The level of international scrutiny towards Kenya’s COVID-19 response has increased in the last week. This is chiefly due to a recent Human Rights watch report establishing at least six people died due to excessive police force in the first 10 days of the curfew. Kenya’s central government have done little to prevent the spread of this violence, and the country’s police force appear to be acting with virtually no accountability. Sadly, this feeds into a broader governmental response structured by heavy-handedness and scaremongering.
Particularly damning was the report’s revelation that, prior to the start of the daily curfew, police had shot at and beat people in markets and those coming home from work. Moreover, certain atrocities have captured international attention, like the tragic death of a thirteen-year old boy hit by a stray bullet whilst merely standing on the balcony of his flat. Otsieno Namwaya (one of the senior researchers involved on the report) fears the extent of police brutality during the Kenyan lock down is more far reaching than just those listed as dead: “There are lots of people who are nursing injuries because of police beatings; there are a lot of people who have lost businesses because of police either demanding bribes or looting.” This view is shared by Wilfred Olal of the Social Justice Centres Working Group, who recently announced the group has the identities of at least 14 victims of police killings during lock down in Kenya.
The majority of this violence and exploitation is occurring in Kenya’s poorest urban slums and adds one more layer to a deep history of state violence in these areas. But perhaps the most frustrating consequence of this violence is the way in which it conversely raises the possibility of the coronavirus spreading. One witness has reported police rounding up individuals walking home from work, forcing them to kneel alongside each other, and then “whipping and kicking them”. In doing so, they contravene social distancing guidelines and risk passing on the virus. Equally, as Namwaya points out, such a brutal response will only erode trust between the public and central government.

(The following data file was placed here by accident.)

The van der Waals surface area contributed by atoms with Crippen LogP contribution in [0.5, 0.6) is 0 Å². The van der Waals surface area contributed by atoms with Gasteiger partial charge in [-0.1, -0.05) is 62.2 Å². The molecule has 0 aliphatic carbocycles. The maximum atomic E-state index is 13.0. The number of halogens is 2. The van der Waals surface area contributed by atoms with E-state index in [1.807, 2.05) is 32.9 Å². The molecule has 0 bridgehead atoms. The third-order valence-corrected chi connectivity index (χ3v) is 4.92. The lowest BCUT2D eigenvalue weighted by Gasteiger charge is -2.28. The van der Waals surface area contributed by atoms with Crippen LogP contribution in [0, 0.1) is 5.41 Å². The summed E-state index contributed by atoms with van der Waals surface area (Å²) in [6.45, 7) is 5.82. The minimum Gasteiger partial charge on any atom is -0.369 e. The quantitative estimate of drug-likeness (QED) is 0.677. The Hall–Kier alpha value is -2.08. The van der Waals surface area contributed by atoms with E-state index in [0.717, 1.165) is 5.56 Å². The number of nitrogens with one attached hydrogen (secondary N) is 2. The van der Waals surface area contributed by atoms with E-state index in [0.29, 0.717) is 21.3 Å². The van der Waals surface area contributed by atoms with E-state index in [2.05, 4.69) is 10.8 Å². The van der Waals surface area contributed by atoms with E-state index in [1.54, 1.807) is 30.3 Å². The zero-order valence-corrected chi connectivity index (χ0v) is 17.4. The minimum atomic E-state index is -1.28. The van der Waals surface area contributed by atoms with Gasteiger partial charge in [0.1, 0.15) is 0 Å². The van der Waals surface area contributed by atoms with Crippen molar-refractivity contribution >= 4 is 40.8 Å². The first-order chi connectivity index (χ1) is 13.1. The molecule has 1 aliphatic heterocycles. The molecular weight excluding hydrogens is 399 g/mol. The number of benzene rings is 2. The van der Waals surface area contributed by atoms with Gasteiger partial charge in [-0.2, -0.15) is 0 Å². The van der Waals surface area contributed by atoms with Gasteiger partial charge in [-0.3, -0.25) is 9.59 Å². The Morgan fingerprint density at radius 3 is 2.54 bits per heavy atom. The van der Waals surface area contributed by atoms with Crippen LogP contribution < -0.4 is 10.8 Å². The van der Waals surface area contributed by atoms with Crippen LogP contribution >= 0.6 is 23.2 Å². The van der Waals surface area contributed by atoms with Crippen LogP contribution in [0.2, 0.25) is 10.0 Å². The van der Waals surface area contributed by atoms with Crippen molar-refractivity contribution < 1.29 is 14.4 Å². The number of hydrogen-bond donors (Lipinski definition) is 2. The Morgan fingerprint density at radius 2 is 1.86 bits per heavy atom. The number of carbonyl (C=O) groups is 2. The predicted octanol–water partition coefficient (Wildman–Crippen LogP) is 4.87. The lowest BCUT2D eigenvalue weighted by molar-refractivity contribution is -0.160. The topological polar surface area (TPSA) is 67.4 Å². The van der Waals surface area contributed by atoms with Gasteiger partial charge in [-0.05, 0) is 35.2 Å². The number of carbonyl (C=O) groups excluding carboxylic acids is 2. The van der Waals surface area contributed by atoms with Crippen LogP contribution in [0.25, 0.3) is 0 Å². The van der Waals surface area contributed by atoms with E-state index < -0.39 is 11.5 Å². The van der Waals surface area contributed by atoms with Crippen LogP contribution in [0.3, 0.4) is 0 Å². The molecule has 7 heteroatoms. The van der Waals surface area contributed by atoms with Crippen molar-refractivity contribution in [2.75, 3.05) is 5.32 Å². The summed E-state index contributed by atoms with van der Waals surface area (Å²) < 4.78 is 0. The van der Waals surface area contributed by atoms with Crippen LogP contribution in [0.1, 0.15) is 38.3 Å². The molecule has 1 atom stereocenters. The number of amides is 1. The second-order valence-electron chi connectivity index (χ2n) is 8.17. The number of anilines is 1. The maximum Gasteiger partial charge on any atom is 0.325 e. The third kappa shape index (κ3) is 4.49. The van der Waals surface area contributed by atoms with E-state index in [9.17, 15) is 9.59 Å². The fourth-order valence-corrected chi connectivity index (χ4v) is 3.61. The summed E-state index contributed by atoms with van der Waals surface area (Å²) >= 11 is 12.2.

A much more effective way of ensuring compliance with lock down measures would involve winning over the public through a clear and empathetic rhetoric rather than blunt force. However, the government instead exacerbates the risk of needless police violence through its guidelines stating that police officers may use “proportionate force when non-violent means are inadequate to achieve the objectives of the curfew”.
The unsympathetic approach adopted by the Kenyan government is typified by the continuing controversy surrounding their quarantine centres. A video circulating on social media last week of Kenyans escaping from a centre in Nairobi prompted an authoritarian response from President Uhuru Kenyatta: “We know you and we will find you”. But this rather overlooks the alleged conditions of squalor inside the centres that has forced some to seek escape. Indeed, it is for this very reason that dozens attempted to storm out of a separate facility in Kenyatta University last week. On top of this, some reports have surfaced of Kenyans being forced to stay inside these centres beyond the allocated 14 days, causing them both physical and psychological distress.
Although the international community is becoming increasingly unified in its condemnation of the Kenyan government’s response, more is needed. The UN Human Rights Commissioner has rightly come out to say that countries should not use emergency powers as a weapon to quash dissent and control the population. This is encouraging, but the policies and behaviours of Kenya’s government and security forces must be singled out for criticism. Meanwhile, Kenya’s politicians must rapidly grasp the fact that aggressively imposing itself on the Kenyan population will only deepen the damage caused by COVID-19.
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